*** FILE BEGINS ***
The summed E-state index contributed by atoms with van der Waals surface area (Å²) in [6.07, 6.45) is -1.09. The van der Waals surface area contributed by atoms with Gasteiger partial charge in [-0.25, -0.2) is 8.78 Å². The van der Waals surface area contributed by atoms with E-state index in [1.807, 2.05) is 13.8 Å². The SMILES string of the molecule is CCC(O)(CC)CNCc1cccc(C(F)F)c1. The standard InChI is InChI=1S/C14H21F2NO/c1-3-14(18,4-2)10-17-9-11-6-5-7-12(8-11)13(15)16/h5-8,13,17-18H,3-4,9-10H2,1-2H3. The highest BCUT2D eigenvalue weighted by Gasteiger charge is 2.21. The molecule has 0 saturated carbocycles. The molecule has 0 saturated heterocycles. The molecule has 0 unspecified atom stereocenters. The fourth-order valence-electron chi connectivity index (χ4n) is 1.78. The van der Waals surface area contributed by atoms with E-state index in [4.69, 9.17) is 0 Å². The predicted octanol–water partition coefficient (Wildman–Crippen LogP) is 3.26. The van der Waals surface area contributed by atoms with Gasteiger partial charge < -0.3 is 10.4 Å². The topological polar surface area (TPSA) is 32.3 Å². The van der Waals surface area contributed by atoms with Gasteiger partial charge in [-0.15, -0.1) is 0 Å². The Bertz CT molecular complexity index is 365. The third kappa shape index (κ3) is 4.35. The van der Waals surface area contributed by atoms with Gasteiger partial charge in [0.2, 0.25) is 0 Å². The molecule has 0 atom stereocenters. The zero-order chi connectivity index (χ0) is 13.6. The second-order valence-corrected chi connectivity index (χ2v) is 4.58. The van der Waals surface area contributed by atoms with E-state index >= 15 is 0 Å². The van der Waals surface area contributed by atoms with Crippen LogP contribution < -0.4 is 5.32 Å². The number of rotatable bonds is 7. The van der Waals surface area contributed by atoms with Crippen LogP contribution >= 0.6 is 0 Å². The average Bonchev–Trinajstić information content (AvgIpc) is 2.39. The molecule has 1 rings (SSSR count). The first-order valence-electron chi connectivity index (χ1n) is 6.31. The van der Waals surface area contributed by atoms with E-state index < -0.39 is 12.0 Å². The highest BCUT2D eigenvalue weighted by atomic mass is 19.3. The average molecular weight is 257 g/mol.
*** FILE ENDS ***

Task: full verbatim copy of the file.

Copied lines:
The summed E-state index contributed by atoms with van der Waals surface area (Å²) in [6.07, 6.45) is -1.09. The van der Waals surface area contributed by atoms with Gasteiger partial charge in [-0.25, -0.2) is 8.78 Å². The van der Waals surface area contributed by atoms with E-state index in [1.807, 2.05) is 13.8 Å². The SMILES string of the molecule is CCC(O)(CC)CNCc1cccc(C(F)F)c1. The standard InChI is InChI=1S/C14H21F2NO/c1-3-14(18,4-2)10-17-9-11-6-5-7-12(8-11)13(15)16/h5-8,13,17-18H,3-4,9-10H2,1-2H3. The highest BCUT2D eigenvalue weighted by Gasteiger charge is 2.21. The molecule has 0 saturated carbocycles. The molecule has 0 saturated heterocycles. The molecule has 0 unspecified atom stereocenters. The fourth-order valence-electron chi connectivity index (χ4n) is 1.78. The van der Waals surface area contributed by atoms with E-state index in [4.69, 9.17) is 0 Å². The predicted octanol–water partition coefficient (Wildman–Crippen LogP) is 3.26. The van der Waals surface area contributed by atoms with Gasteiger partial charge < -0.3 is 10.4 Å². The topological polar surface area (TPSA) is 32.3 Å². The van der Waals surface area contributed by atoms with Gasteiger partial charge in [-0.15, -0.1) is 0 Å². The Bertz CT molecular complexity index is 365. The third kappa shape index (κ3) is 4.35. The van der Waals surface area contributed by atoms with Gasteiger partial charge in [0.2, 0.25) is 0 Å². The molecule has 0 atom stereocenters. The zero-order chi connectivity index (χ0) is 13.6. The second-order valence-corrected chi connectivity index (χ2v) is 4.58. The van der Waals surface area contributed by atoms with E-state index >= 15 is 0 Å². The van der Waals surface area contributed by atoms with Crippen LogP contribution < -0.4 is 5.32 Å². The number of rotatable bonds is 7. The van der Waals surface area contributed by atoms with Crippen LogP contribution >= 0.6 is 0 Å². The average Bonchev–Trinajstić information content (AvgIpc) is 2.39. The molecule has 1 rings (SSSR count). The first-order valence-electron chi connectivity index (χ1n) is 6.31. The van der Waals surface area contributed by atoms with E-state index < -0.39 is 12.0 Å². The highest BCUT2D eigenvalue weighted by atomic mass is 19.3. The average molecular weight is 257 g/mol.